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Nominated for an Edgar, Deborah Crombie's 1997 Dreaming of the Bones was such a triumph in all respects that it's a hard act to follow. Kissed a Sad Goodbye, Crombie's sixth book about Scotland Yard's Duncan Kincaid and Gemma James, isn't quite as spectacular as her previous rendition. Still, the author who creates her very British world from a town in North Texas has managed to come up with an entirely respectable and highly enjoyable effort. Her story offers a fascinating setting in place of the poignant, personal drama that invigorated Dreaming of the Bones.
The body of a lovely young woman is found in London's fashionable Docklands area. She turns out to be Annabelle Hammond, the director of an old family firm of tea merchants. She was a woman of tremendous talent and sexual appetite, but also the kind of harsh and abrasive personality that provides plenty of motives for murder. The Hammond family is also historically linked to the self-made property developer Lewis Finch and his son, an activist dropout and street musician. The other suspects include a spineless boyfriend who works at the tea firm, a secretary too loyal to be true, and herrings of various shades of crimson. Kincaid and James have to solve it all, even as their own personal problems threaten to intrude. Thanks to Crombie's enviable ability to bring people and places to life with a single phrase, the story zips along like the new Docklands electric railroad.
Previous Kincaid-James books in paperback include Dreaming of the Bones, All Shall Be Well, Leave the Grave Green, and Mourn Not Your Dead. --Dick Adler --This text refers to an out of print or unavailable edition of this title.
Scotland Yard detectives Sergeant Gemma James and Superintendent Duncan Kincaid (Dreaming of the Bones, etc.) return to solve a murder committed in the East End of London. On the Isle of Dogs in the Docklands area, a young woman is found dead. Oddly, her corpse has been carefully, even reverently, arranged. The stunningly beautiful victim, Annabelle Hammond, is the director of a family-owned tea company that is headquartered in a historic building nearby. Operating on the premise that Annabelle probably knew her killer, Duncan and Gemma poke around in the victim's past, meanwhile working through problems in their own lives. Duncan has recently learned that his ex-wife (who died in Dreaming of the Bones) left behind an 11-year-old son; now he is discovering how much time and emotion are needed to bring up a child. As previously, Crombie delineates expertly the interactions between lovers Duncan and Gemma, as their relationship continues to evolve. Most notable, though, is her masterful depiction of the history and character of the Docklands: the Isle of Dogs, and its historic cycle of destruction and renewal, provides a strong, atmospheric background to the tale, as the contemporary story is interspersed with accounts of the evacuation of local children (including Annabelle's father) during the bombings of WWII. Although not as emotionally intense as its Edgar-nominated predecessor, this complex, thoughtful novel is another satisfying entry in an exceptional series. Agent, Nancy Yost.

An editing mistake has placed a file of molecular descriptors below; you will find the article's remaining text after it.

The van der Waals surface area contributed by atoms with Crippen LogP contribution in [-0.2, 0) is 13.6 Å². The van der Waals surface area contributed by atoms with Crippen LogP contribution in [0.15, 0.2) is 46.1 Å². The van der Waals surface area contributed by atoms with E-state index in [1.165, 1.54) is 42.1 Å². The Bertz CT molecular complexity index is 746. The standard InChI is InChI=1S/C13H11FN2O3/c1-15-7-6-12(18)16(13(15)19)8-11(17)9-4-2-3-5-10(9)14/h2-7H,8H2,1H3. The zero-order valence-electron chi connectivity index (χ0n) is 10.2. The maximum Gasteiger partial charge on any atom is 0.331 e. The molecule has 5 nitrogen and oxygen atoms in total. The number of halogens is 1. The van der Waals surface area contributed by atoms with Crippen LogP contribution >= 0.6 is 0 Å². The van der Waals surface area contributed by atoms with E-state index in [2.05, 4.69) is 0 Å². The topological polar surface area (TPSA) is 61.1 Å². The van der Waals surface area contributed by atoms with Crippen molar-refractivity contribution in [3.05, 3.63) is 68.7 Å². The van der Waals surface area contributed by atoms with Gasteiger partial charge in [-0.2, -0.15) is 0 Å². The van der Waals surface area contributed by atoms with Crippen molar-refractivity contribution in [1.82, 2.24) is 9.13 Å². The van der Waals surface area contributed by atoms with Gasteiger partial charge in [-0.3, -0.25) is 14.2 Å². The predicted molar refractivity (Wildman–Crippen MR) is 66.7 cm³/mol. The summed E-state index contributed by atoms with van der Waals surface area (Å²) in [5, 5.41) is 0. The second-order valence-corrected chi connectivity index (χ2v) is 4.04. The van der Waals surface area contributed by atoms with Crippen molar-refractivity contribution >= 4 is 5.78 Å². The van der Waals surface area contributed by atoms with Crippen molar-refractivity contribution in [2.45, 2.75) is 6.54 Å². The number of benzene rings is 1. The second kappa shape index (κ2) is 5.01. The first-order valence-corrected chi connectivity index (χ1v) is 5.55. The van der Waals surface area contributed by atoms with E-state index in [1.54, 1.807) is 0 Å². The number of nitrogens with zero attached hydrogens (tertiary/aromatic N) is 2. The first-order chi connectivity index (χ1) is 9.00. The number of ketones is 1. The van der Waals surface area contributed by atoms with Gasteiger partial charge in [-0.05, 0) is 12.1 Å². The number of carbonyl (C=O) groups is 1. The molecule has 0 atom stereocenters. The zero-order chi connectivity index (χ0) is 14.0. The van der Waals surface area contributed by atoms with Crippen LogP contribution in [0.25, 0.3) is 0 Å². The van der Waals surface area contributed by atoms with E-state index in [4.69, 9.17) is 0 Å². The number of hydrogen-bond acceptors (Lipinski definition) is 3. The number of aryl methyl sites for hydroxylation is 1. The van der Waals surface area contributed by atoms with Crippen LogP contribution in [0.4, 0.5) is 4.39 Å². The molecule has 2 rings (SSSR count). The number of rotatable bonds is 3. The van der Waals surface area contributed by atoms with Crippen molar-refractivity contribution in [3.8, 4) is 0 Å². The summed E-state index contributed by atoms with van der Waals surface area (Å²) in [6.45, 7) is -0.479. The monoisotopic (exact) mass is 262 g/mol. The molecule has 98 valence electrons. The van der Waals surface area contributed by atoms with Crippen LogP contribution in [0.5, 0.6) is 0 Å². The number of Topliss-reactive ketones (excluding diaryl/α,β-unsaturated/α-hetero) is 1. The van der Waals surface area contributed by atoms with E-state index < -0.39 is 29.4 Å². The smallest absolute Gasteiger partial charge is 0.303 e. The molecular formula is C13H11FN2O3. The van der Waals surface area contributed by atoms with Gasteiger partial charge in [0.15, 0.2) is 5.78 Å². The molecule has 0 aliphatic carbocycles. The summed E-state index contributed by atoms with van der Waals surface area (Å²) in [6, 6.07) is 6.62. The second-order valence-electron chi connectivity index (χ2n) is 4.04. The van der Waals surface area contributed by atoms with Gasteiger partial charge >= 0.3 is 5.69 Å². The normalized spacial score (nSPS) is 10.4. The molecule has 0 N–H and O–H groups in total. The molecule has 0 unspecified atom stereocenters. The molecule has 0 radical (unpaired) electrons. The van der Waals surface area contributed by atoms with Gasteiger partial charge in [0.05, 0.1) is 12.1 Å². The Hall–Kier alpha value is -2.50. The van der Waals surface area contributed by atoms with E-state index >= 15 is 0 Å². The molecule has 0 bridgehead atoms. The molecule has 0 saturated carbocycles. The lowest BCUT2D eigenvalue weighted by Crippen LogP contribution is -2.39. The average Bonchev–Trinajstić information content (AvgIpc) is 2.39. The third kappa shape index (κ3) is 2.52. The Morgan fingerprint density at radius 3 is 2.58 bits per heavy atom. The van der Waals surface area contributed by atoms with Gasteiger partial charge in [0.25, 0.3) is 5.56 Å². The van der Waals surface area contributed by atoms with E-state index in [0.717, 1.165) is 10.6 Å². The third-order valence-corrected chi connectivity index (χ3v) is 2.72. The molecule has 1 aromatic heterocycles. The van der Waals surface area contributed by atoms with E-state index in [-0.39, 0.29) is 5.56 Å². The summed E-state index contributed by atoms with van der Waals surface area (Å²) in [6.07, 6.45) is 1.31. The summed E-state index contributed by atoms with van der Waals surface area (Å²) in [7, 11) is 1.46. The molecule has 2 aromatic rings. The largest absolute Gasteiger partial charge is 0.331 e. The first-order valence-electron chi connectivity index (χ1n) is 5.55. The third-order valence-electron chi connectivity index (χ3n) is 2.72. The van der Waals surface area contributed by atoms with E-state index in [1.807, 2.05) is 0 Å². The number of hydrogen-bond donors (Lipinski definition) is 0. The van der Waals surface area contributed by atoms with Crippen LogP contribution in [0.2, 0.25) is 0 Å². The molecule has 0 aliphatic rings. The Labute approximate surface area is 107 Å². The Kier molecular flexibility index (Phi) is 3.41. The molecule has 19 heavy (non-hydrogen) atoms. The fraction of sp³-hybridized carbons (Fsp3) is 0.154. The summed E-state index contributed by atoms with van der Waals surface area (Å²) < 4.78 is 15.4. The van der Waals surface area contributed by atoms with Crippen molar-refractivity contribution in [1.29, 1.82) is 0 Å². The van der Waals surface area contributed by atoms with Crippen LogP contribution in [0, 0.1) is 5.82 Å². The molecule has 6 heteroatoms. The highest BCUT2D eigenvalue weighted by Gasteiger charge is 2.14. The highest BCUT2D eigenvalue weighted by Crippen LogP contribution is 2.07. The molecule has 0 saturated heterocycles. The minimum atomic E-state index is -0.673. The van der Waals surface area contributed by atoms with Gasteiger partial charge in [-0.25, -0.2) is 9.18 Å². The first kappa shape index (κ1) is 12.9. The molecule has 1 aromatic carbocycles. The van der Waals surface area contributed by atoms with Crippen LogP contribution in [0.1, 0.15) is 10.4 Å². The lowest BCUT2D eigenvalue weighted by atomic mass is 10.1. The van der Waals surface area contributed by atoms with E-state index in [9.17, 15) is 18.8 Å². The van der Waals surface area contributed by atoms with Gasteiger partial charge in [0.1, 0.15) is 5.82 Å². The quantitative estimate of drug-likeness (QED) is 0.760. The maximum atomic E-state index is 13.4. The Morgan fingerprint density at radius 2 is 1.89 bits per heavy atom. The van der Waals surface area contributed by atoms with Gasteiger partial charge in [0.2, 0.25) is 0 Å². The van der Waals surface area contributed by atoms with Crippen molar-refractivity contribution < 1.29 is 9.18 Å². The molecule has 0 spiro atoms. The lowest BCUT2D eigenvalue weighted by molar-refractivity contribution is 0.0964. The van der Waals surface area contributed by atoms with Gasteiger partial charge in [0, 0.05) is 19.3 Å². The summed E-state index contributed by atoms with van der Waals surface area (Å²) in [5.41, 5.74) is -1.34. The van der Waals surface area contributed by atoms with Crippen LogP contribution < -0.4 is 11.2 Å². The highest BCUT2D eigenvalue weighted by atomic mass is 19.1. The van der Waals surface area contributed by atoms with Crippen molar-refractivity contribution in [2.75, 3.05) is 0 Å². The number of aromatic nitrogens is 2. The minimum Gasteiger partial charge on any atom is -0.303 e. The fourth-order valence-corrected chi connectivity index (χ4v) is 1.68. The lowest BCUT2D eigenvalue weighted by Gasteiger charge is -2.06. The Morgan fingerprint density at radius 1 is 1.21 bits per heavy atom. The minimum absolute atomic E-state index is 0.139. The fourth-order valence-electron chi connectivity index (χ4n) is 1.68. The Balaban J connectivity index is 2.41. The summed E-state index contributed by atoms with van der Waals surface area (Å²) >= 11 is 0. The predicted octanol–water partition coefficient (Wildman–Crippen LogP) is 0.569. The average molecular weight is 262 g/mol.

Copyright 1999 Reed Business Information, Inc. --This text refers to an out of print or unavailable edition of this title.
I am reading this series in succession and very much enjoying it.
You've read the synopsis of the book. The story weaves back and forth, somewhat convoluted. Read more
I liked this book very much; was intrigued by the plot and the switching back and forth between present day and WWII England. Read morePublished on July 17 2000
One of the aspects of reading a Deborah Crombie novel is the many layers of past & present into which she draws you. Read morePublished on May 19 2000 by Rebecca Brown
I've read all the books in this very enjoyable series, and this one's definitely the best so far. I'd recommend to anyone interested to read the books in chronological order. Read morePublished on Oct. 15 1999
Deborah Crombie has done it again. It's amazing that this Texan writes such "English" mystery novels. Read morePublished on Sept. 6 1999
Okay, should you read this one and then go back and read the others?
This is newest in a line of very good books. Read more
The question before you: start with Crombie's first book or start with the best one? The lives of the chief characters are more interesting if read in order, but I found this... Read morePublished on June 19 1999 by Crystal Graham
"Kissed a Sad Goodbye" is a workmanlike police procedural. The strengths of the books are its dialogue, which is realistic, and the flashbacks to World War II, which are... Read morePublished on June 13 1999 by E. Bukowsky